Victim Blaming

victim blaming

Victim blaming occurs when people blame victims of crimes or misfortunes for their fate. It’s usually subtle, but can still be deeply hurtful for victims. It’s most common in the wake of a natural disaster or when someone is experiencing a personal tragedy. In some cases, it is used as a political tactic to garner support for an agenda. For example, several red states are attempting to impose work requirements on Medicaid recipients, implying that current beneficiaries choose to be idle and therefore don’t deserve their healthcare. Other examples of victim blaming include questions about why victims of sexual assault were out so late at night, or suggestions that they could have prevented their crime.

It is hard for people to accept that bad things happen to good people. They want to believe that the world is fair and just, so they create justifications for why these things should not occur. In the case of a crime or disaster, victim blaming gives non-victims hope that they can avoid a similar fate by doing the right thing.

In one classic experiment, participants were asked to watch a woman suffer pain from electric shocks that she didn’t actually receive. Researchers found that the women tended to derogate and blame the victim, even though she did nothing to deserve it. This reaction was a response to her suffering, which threatened their view of the world as fair and just.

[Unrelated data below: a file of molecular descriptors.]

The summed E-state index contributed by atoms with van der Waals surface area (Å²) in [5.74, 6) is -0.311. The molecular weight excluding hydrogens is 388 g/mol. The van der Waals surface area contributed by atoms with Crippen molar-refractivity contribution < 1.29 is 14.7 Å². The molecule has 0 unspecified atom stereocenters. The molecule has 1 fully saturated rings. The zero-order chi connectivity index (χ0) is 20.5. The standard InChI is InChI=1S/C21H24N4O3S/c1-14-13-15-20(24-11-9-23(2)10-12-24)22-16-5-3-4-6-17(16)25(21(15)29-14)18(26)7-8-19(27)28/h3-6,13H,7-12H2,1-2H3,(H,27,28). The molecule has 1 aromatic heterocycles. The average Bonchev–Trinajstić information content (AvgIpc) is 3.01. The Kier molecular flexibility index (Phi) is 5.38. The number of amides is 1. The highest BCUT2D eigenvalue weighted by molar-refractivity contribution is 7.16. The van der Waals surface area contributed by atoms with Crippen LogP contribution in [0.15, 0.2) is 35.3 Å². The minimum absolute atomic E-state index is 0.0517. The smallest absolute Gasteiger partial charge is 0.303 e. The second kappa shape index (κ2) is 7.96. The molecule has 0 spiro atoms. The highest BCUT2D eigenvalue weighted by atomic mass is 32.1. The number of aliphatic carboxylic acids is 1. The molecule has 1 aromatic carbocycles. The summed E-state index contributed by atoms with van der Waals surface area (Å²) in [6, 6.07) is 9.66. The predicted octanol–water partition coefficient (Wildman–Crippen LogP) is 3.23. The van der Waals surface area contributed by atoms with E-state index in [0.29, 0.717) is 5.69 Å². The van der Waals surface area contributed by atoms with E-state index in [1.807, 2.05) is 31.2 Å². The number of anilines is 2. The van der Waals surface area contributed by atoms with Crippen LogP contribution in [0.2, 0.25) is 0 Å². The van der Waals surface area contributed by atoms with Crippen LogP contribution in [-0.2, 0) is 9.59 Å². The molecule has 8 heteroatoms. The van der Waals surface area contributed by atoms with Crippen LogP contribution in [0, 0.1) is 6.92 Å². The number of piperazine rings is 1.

The victim-blaming tendency can also be seen in how people respond to news reports of murders, fires, or natural disasters. They are more likely to speculate about what a victim could have done differently, as if they were a suspect in the crime or disaster. This is because it is a way to reclaim a sense of control by convincing themselves that they would have stopped the incident if only they had done something different.

Victim blaming can be incredibly harmful for survivors, particularly when it is perpetrated by those who should know better. It reinforces the idea that sexual violence and other forms of trauma are their fault, preventing them from seeking help or speaking out about their experiences. It can also increase unhelpful emotions like shame and guilt, which can interfere with healing after an attack.

It is important for writers to be aware of the prevalence of victim blaming in their communities and in the media, so they can understand why it is such an issue. They can then take steps to counteract it, whether through explicitly or subtly creating characters who do so, or by avoiding the practice in their own narratives. It is critical for society that we hold our leaders accountable, as well. When they refuse to acknowledge the truth about sexual assault and other atrocities, they are encouraging predatory behavior and allowing people who commit horrific crimes to avoid punishment. Thankfully, there are many ways to combat victim blaming in our everyday lives, from educating ourselves on the topic to voting for politicians who are committed to ending it.